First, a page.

Three forage harvest timings were evaluated, with each harvest, both in sole crops and intercrops, conducted at the start of the earing stage for H. marinum. Concurrently, the harvest for M. sativa was performed at the initiation of the earing stage, as indicated by Bacchi et al. [30]. Biomass yield was assessed post-harvest for each plot by cutting approximately 5 cm above the ground level. After segregating the plants for analyzing morphological traits across different treatments, they were uprooted, and the soil surrounding the roots was washed away. The plants were then divided into root, stem, and leaf samples. Measurements for each species included the number of axes (NA), length of stems (LS, cm), and root length (LR, cm). Additionally, counts were made for the number of healthy leaves (NHL) and yellow leaves (NYL). The fresh weight of aerial parts and roots was recorded, followed by drying at 60 °C for 48 h in a Memmert UN55 oven, Germany. Subsequently, the dry matter and its constituents (leaves and roots) were determined.

Plant nutrient analysis

Following the measurement of morphological characters, dried leaves from M. sativa and H. marinum were utilized for nutrient uptake analysis under various planting systems, both in control conditions and under salt treatment, after each harvest. Dried leaves were ground and passed through a 0.5-mm sieve. A 30 mg portion of each sample was digested with 30 ml of nitric acid (HNO3, 0.5%) [31]. After filtration, the digestions were made up to 100 mL and stored at 4 °C. These solutions were then utilized to measure the concentrations of various nutrients, including Na+, K+, Ca2+, and Mg2+. Na+ and K+ were determined by flame emission spectrophotometry (Flame Photometer 410, Corning), while Ca2+ and Mg2+ were analyzed using a Varian 220 FS atomic absorption spectrophotometer.

Soil physico-chemical analyses

All soil samples were collected from each experimental unit to assess residual soil properties, utilizing a soil auger with a 5 cm diameter. Sampling was conducted at a 10 cm interval from 0 to 40 cm soils, and samples from one intercropping plot were obtained by compositing three samples. These soil samples were air-dried and subsequently passed through a 2 mm sieve. Prior to analysis, the samples underwent drying and another round of sieving at 2 mm. Electrical conductivity (CEC) was determined in aqueous extracts at a 1: 1 (w/v) ratio, and soil pH was measured in soil water suspensions using a 1: 2.5 (w/v) ratio. The CEC and pH values were measured using a Crison Conductivimeter and a Crison model 2001 pH-meter, respectively. The percentage of organic matter was determined through direct estimation ignition, while carbon percentage was measured via wet digestion following Kalra and Maynard’s method [31]. Total nitrogen content was analyzed using the Kjeldahl method [32]. For soil phosphorus, the molybdenum blue colorimetric method was applied after persulfate digestion [33]. The saturation percentage was calculated by dividing the volume of water filled in the soil voids by the total volume of the sample, expressed as a percentage. Total calcium carbonate was determined after digestion with acetic acid [34], and potassium (K) was measured after digestion with a 1 M NH4 AcO solution, analyzed using flame emission spectrophotometry (Flame Photometer 410, Corning).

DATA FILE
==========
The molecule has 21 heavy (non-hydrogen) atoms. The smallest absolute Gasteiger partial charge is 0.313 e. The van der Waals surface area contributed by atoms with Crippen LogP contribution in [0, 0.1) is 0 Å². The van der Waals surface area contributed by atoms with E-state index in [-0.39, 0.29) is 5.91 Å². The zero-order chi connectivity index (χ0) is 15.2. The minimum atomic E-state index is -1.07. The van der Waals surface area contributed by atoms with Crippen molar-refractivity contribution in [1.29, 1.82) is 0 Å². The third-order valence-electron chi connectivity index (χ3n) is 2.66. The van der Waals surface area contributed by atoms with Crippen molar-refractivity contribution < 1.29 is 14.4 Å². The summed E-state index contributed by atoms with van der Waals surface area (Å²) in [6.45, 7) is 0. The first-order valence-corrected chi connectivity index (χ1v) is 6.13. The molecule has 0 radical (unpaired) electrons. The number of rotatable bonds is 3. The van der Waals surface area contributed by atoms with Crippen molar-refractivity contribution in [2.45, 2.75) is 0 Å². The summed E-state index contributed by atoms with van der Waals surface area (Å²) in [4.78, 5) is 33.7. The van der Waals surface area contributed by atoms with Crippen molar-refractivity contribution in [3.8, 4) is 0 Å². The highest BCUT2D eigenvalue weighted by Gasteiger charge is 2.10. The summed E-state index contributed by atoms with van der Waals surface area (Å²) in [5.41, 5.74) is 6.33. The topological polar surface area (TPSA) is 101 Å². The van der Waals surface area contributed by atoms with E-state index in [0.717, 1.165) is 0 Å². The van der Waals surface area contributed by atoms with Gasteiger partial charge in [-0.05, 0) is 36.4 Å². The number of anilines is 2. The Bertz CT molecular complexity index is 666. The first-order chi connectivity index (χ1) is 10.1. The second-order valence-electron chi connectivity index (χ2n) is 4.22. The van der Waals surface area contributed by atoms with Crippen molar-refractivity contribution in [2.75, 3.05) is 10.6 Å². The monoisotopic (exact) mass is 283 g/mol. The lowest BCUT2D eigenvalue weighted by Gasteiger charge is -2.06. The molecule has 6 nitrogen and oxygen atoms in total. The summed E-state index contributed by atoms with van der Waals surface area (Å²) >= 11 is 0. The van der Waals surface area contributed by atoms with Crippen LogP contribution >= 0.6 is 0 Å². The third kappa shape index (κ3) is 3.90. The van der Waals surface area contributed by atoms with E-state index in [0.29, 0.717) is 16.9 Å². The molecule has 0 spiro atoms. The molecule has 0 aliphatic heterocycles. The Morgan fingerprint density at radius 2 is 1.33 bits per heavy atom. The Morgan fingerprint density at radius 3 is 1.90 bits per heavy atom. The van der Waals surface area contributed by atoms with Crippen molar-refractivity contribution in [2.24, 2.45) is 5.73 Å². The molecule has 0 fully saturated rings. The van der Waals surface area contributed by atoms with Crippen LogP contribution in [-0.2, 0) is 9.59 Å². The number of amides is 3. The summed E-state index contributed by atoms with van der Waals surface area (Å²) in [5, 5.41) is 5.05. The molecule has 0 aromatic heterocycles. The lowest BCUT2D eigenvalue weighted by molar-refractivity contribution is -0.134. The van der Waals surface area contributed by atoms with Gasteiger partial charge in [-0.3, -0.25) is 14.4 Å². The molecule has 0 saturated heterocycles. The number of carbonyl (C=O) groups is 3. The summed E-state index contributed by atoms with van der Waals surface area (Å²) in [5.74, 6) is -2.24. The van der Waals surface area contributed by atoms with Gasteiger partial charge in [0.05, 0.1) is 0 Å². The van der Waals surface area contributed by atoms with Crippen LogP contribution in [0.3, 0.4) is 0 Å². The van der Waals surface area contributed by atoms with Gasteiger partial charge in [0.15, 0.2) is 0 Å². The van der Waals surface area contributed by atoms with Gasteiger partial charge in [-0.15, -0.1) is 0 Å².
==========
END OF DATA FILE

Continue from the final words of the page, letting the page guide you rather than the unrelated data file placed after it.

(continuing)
Statistical analyses

The data from this study were then examined by a two-way analysis of variance (ANOVA). Only variables showing a significant interaction between cropping mode and either crop performance or soil properties were considered in further statistical analysis. The Duncan test at the 5% level was used to compare means. All analyses were performed by using SPSS software (version 20.0 SPSS).


Effect of cultivation mode on agronomic traits of M. sativa and H. marinum under salt-stress

Results from ANOVA showed that the variation of measured traits for both species was explained by the effect of cultivation mode, treatment (control or salinity), harvest period, and their interactions (Table 1).

Table 1 Effects of cultivation mode, treatment, number of harvests, and their interactions on measured traits for M. sativa and H. marinum

The maximum effect was observed for the cultivation mode. Clear treatment effects were observed on the majority of traits, with significance observed in 5 out of 9 measured for M. sativa (root length, aerial fresh weight, aerial dry weight, root dry weight, and number of yellow leaves) and for H. marinum (root length, root fresh weight, root dry weight, number of healthy leaves, and number of yellow leaves). Meanwhile, the harvest period had a significant effect for 8 out of 9 traits (not only on LS variation). However, the variations in five out of nine traits, in two out of nine traits, and in five out of nine traits were attributed to the effects of the following interactions: cultivation mode × treatment, cultivation mode × harvest period, and cultivation mode × harvest period × treatment. Overall, under salinity conditions, the variation in agronomic traits was more significantly influenced by the cultivation mode than other factors.